# Are Matérn class kernels universal kernels or not?

This is a question that I can't find the solution. I don't know it is a open question or it is a well-known result that can be attained from several lemmas.

Here are the definition of Matérn class kernel:

$M_{\sigma^2,\nu,\rho}(x,y)=\sigma^2\frac{2^{1-\nu}}{\Gamma(\nu)}(\sqrt{2\nu}\frac{||x-y||}{\rho})^{\nu}K_{\nu}(\sqrt{2\nu}\frac{||x-y||}{\rho})$

where $\sigma^2$ is a length scale parameter, $\Gamma(.)$ is gamma function, $K_{\nu}$ is the modified Bessel function of the second kind, and $\nu,\rho$ are non-negative parameters of covariance.

I use the definition of universal kernel in Universal Kernels(Charles A. Micchelli):

Given any prescribed compact subset Z of a Hausdorff topological space X, A kernel is universal if for any positive number $\epsilon$ and any function f ∈ C(Z) (continuous function on Z) there is a function g ∈ K(Z) (RKHS space generated by the kernel) such that sup norm $||f-g||_{Z}<\epsilon$

I know that frequently used Gaussian and Laplacian kernels are universal kernels and they are special case of Matérn class so I am wondering what kind of $\nu$ will lead to a universal kernel.

I am interesting in this problem because I am now studying Gaussian Process and Bayesian Optimization [Niranjan Srinivas,Jonathan Scarlett, Jasper Snoek] and I find that not only in theory they consider Matérn/Gaussian Kernel but also in real-world implementation. The default Kernel choice of many Bayesian optimization tools are Matérn 5/2. I don't think it is reasonable if it's not universal but I don't know how to prove it.

Yes, Matérn kernels are universal, for any parameters.

First note that $M_{\sigma^2,\nu,\rho}(x, y) = \Psi(x - y)$, i.e. the kernel is translation-invariant. It is also bounded and continuous.

The first main result we'll need is from:

Sriperumbudur, Fukumizu, and Lanckiret. Universality, Characteristic Kernels and RKHS Embedding of Measures. JMLR 12(Jul):2389−2410, 2011.

They show that the notion they call $cc$-universal is equivalent to the universality of Michhelli et al. (Remark 3). They also show that for bounded, continuous, translation-invariant kernels on $\mathbb R^d$, being characteristic implies being $cc$-universal (Figure 1 part 3).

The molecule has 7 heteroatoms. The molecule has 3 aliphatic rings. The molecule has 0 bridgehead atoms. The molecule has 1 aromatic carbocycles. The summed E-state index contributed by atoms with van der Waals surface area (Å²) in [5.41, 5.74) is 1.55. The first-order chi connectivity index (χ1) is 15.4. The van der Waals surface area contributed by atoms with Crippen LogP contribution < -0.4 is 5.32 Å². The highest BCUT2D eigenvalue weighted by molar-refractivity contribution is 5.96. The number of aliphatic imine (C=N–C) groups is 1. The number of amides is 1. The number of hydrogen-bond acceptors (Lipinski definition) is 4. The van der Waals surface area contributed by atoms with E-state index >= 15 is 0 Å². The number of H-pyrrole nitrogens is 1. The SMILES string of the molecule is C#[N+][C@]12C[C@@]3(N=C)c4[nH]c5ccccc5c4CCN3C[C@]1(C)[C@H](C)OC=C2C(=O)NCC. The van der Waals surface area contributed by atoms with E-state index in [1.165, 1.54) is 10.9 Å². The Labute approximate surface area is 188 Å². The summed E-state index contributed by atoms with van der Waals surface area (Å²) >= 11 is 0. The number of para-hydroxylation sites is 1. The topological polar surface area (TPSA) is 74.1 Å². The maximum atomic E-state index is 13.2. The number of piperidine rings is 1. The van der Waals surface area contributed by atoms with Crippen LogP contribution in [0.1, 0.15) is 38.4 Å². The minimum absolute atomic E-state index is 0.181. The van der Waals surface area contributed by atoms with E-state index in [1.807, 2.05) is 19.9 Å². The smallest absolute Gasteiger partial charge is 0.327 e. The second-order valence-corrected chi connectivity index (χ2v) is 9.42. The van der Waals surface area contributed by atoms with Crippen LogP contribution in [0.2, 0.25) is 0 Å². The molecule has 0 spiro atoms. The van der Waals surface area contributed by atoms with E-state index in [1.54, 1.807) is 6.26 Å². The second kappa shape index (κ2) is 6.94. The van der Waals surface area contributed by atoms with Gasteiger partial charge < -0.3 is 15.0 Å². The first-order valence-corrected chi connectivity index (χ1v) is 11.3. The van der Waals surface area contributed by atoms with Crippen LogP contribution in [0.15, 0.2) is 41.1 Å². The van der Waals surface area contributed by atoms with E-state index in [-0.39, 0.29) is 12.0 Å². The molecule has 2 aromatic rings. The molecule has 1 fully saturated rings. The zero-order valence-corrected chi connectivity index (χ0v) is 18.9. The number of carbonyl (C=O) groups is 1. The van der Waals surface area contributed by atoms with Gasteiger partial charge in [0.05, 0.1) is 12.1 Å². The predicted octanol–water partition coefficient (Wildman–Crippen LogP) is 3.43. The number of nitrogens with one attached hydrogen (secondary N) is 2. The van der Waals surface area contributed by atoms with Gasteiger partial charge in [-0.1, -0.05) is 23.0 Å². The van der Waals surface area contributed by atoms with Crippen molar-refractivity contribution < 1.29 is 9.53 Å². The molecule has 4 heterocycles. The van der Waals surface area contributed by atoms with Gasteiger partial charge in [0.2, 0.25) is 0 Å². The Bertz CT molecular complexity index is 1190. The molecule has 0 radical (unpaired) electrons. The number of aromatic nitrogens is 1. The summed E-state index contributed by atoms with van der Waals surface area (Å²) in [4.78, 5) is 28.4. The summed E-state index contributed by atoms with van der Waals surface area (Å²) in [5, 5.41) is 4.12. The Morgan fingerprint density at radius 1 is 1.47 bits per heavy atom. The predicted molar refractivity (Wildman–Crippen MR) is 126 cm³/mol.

It was previously shown that bounded continuous translation-invariant kernels on $\mathbb R^d$ are characteristic if and only if the Fourier transform of $\Psi$, which we know to be a nonnegative measure from Bochner's theorem, has support on all of $\mathbb R^d$: Theorem 7 of

Sriperumbudur, Gretton, Fukumizu, Lanckriet, and Schölkopf. Injective Hilbert Space Embeddings of Probability Measures. 21st Annual Conference on Learning Theory, 2008.

But the Fourier transform of $\Psi$ for the Matérn kernel, from equation (4.15) of Rasmussen and Williams, Gaussian Processes in Machine Learning (chapter 4 pdf), is the density $$S(s) = \sigma^2 \frac{2^d \pi^{d/2} \Gamma(\nu + d/2) (2 \nu)^\nu}{\Gamma(\nu) \rho^{2 \nu}} \left( \frac{2 \nu}{\rho^2} + 4 \pi^2 \lVert s \rVert^2 \right)^{-\nu + d/2}$$ where $d$ is the dimension. This of course has support on all of $\mathbb R^d$, so the Matérn kernel is characterestic, so it's $cc$-universal.

• Thank you so much for your self-contained and clear answer. To be honest, I do find Sriperumbudur's paper and find that Matern class is cc-universal. But I just read the introduction so I don't realize that they are equivalent. And I also have Gaussian Processes in Machine Learning at hand. So I guess the reason why we often use Matern 3/2 and Matern 5/2 is because that they have simple form and is 1/2-times differentiable. Jun 28, 2018 at 17:34
• I think that I need to study more math. If I want to understand the story between Gaussian Process and RKHS space, what reference would you recommend me to study? Jun 28, 2018 at 17:37
• GPML has a decent basic overview. I don't know of a good more-detail-than-that-but-not-mega-technical source; it's a significant gap in kernel methods right now imo.... Jun 28, 2018 at 19:55
• Could you further explain the last sentence, what is the current interest in kernel method right now? I am a CS master student. I am a layman of kernel method, I study it because I try to understand Bayesian Optimization and since they often use GP as a prior, kernel is everywhere. I only treat kernel as a tool to control smoothness (Kridging and kernel correspond to mean square differentibility) it will be good to know what kernel method specialist actually cares about right now. Jun 28, 2018 at 20:53
• Sorry, I didn't mean that it's a research gap, just that I'm not aware of a book that is detailed but not too hardcore mathy. Berlinet-Thomas/Agnan and Steinwart/Christmann are excellent detailed mathematical books about the topic. Jun 28, 2018 at 20:56